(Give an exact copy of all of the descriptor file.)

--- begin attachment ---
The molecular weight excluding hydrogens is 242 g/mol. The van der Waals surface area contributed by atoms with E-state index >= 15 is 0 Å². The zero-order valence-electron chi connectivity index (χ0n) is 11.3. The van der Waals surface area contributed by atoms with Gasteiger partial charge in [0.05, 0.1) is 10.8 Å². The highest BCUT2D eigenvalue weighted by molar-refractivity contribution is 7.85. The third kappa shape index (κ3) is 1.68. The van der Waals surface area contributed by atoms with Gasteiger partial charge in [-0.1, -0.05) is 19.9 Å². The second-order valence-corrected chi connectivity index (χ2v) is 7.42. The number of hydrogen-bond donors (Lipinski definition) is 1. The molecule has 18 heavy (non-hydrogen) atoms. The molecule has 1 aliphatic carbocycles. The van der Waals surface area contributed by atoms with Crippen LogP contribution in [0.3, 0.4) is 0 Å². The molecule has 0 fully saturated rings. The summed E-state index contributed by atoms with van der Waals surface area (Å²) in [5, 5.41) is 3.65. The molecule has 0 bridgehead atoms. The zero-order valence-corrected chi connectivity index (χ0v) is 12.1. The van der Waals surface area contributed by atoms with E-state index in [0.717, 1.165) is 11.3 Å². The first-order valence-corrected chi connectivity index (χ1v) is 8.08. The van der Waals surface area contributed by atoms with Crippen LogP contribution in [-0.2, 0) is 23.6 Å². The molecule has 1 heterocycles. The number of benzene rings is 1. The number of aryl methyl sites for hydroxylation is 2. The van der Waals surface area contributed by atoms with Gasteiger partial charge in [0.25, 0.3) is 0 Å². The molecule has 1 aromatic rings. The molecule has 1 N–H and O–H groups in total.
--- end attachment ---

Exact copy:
The molecular weight excluding hydrogens is 242 g/mol. The van der Waals surface area contributed by atoms with E-state index >= 15 is 0 Å². The zero-order valence-electron chi connectivity index (χ0n) is 11.3. The van der Waals surface area contributed by atoms with Gasteiger partial charge in [0.05, 0.1) is 10.8 Å². The highest BCUT2D eigenvalue weighted by molar-refractivity contribution is 7.85. The third kappa shape index (κ3) is 1.68. The van der Waals surface area contributed by atoms with Gasteiger partial charge in [-0.1, -0.05) is 19.9 Å². The second-order valence-corrected chi connectivity index (χ2v) is 7.42. The number of hydrogen-bond donors (Lipinski definition) is 1. The molecule has 18 heavy (non-hydrogen) atoms. The molecule has 1 aliphatic carbocycles. The van der Waals surface area contributed by atoms with Crippen LogP contribution in [0.3, 0.4) is 0 Å². The molecule has 0 fully saturated rings. The summed E-state index contributed by atoms with van der Waals surface area (Å²) in [5, 5.41) is 3.65. The molecule has 0 bridgehead atoms. The zero-order valence-corrected chi connectivity index (χ0v) is 12.1. The van der Waals surface area contributed by atoms with E-state index in [0.717, 1.165) is 11.3 Å². The first-order valence-corrected chi connectivity index (χ1v) is 8.08. The van der Waals surface area contributed by atoms with Crippen LogP contribution in [-0.2, 0) is 23.6 Å². The molecule has 1 heterocycles. The number of benzene rings is 1. The number of aryl methyl sites for hydroxylation is 2. The van der Waals surface area contributed by atoms with Gasteiger partial charge in [0.25, 0.3) is 0 Å². The molecule has 1 aromatic rings. The molecule has 1 N–H and O–H groups in total.